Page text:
Newspaper article Pittsburgh Post-Gazette (Pittsburgh, PA)

State Eyes Overhaul of Parole Process Halfway Houses a Focus of Program

Newspaper article Pittsburgh Post-Gazette (Pittsburgh, PA)

State Eyes Overhaul of Parole Process Halfway Houses a Focus of Program

Article excerpt

HARRISBURG -- State officials are working to streamline parole interviews and focus halfway house rehabilitation on their parolees as they implement a law designed to save millions of dollars in corrections spending.

Efficiency measures and program overhauls in the state's penitentiary system are expected to save $253 million over five years, according to numbers from the Senate Republican Caucus.

One goal of the program is to help prisoners integrate into communities. Sen. Stewart Greenleaf, the bill's prime sponsor, said the prison return rate is 44 percent, and that focusing programs and spending on parolees would help lower that rate.

"It's a good investment in our communities because it is a public safety issue and a good way to save the state money," said Mr. Greenleaf, R-Montgomery County.

Department of Corrections spokeswoman Susan Bensinger said Pennsylvanians will first witness the transformation of the Community Corrections Centers and Community Corrections Facilities.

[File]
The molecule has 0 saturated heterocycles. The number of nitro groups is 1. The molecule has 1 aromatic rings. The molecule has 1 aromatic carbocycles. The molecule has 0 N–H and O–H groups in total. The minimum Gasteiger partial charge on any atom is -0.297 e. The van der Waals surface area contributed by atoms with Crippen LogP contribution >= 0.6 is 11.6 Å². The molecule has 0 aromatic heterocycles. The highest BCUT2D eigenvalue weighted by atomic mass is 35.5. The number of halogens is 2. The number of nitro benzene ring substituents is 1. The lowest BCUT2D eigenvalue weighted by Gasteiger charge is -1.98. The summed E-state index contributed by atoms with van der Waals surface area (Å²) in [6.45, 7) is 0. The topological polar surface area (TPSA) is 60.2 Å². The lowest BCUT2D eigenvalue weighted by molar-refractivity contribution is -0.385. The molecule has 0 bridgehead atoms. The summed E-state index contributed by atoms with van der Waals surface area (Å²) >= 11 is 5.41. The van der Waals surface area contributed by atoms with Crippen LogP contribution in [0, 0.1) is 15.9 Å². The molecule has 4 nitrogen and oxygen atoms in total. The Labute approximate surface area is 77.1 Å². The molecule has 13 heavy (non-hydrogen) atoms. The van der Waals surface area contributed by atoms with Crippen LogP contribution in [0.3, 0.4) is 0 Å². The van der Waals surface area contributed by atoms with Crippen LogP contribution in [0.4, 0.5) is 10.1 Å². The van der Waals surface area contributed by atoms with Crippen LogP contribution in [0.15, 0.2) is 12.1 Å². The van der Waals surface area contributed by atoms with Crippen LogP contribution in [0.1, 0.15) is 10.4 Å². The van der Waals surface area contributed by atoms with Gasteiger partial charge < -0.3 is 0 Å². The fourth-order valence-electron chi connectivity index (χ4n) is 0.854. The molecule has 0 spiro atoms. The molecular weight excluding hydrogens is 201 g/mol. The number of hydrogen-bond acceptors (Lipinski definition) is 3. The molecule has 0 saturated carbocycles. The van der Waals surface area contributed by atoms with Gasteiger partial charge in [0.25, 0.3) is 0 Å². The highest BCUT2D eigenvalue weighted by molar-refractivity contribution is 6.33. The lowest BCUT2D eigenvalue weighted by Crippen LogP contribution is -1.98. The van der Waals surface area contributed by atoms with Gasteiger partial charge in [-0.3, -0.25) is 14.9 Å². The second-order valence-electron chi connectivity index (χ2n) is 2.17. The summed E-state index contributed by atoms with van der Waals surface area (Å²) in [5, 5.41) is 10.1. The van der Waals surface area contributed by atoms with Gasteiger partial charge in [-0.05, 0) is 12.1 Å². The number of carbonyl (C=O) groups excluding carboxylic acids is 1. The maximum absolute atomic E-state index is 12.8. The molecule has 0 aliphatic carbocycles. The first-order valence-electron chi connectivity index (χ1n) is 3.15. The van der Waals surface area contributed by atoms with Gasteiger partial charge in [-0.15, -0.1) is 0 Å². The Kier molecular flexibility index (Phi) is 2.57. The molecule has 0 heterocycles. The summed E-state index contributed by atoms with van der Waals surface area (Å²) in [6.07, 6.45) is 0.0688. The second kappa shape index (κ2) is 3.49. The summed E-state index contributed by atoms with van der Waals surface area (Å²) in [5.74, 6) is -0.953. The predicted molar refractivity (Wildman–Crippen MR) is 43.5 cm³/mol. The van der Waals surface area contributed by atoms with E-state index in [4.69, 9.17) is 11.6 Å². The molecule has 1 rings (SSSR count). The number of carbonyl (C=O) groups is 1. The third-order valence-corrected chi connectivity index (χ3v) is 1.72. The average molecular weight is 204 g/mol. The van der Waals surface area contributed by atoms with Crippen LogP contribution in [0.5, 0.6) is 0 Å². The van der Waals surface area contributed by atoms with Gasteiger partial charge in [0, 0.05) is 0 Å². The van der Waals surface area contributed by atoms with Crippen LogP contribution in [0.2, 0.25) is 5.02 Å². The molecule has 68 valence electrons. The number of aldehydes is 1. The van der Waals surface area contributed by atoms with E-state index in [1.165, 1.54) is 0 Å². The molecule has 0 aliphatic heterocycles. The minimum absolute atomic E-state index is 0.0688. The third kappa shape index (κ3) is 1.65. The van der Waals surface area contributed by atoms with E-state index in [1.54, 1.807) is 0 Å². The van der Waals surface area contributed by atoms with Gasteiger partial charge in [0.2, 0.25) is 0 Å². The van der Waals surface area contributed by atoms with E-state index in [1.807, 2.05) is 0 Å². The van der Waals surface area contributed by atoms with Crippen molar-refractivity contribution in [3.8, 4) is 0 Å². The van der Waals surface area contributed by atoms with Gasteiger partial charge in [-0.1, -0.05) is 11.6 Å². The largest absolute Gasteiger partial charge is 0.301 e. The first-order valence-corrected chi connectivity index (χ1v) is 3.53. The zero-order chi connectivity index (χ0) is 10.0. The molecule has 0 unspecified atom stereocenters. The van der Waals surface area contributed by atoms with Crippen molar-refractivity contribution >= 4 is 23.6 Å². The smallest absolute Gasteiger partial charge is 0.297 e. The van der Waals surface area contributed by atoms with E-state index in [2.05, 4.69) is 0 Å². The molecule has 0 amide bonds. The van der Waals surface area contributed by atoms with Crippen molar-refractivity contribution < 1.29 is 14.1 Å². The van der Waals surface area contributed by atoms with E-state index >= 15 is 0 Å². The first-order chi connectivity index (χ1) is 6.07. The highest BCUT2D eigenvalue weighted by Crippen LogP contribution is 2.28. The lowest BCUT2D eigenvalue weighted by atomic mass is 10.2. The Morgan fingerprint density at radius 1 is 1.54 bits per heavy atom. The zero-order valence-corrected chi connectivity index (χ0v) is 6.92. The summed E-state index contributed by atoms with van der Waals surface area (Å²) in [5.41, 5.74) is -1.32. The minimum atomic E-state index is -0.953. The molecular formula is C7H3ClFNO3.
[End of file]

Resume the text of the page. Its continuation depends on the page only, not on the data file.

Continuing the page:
More commonly referred to as "halfway houses," these facilities will house only parolees, she said, because a decades-old practice known as pre-release will no longer be an option for inmates as of July 1, 2013, according to the law.

Halfway houses traditionally held both pre-release and paroled inmates, but that caused confusion in the halfway houses because each group had different requirements they had to meet from the state based on their release status, said Gregg Warner, counsel for the Senate Judiciary Committee.

Paroled inmates have served their minimum sentence or longer, while pre-release inmates have not reached that minimum date. Inmates whose minimum sentence date falls on or before May 31, 2013, have been notified that they may get a pre-release date to enter the halfway houses, Ms. Bensinger said.

"After that, they will have to earn parole at their minimum sentence," she said. …

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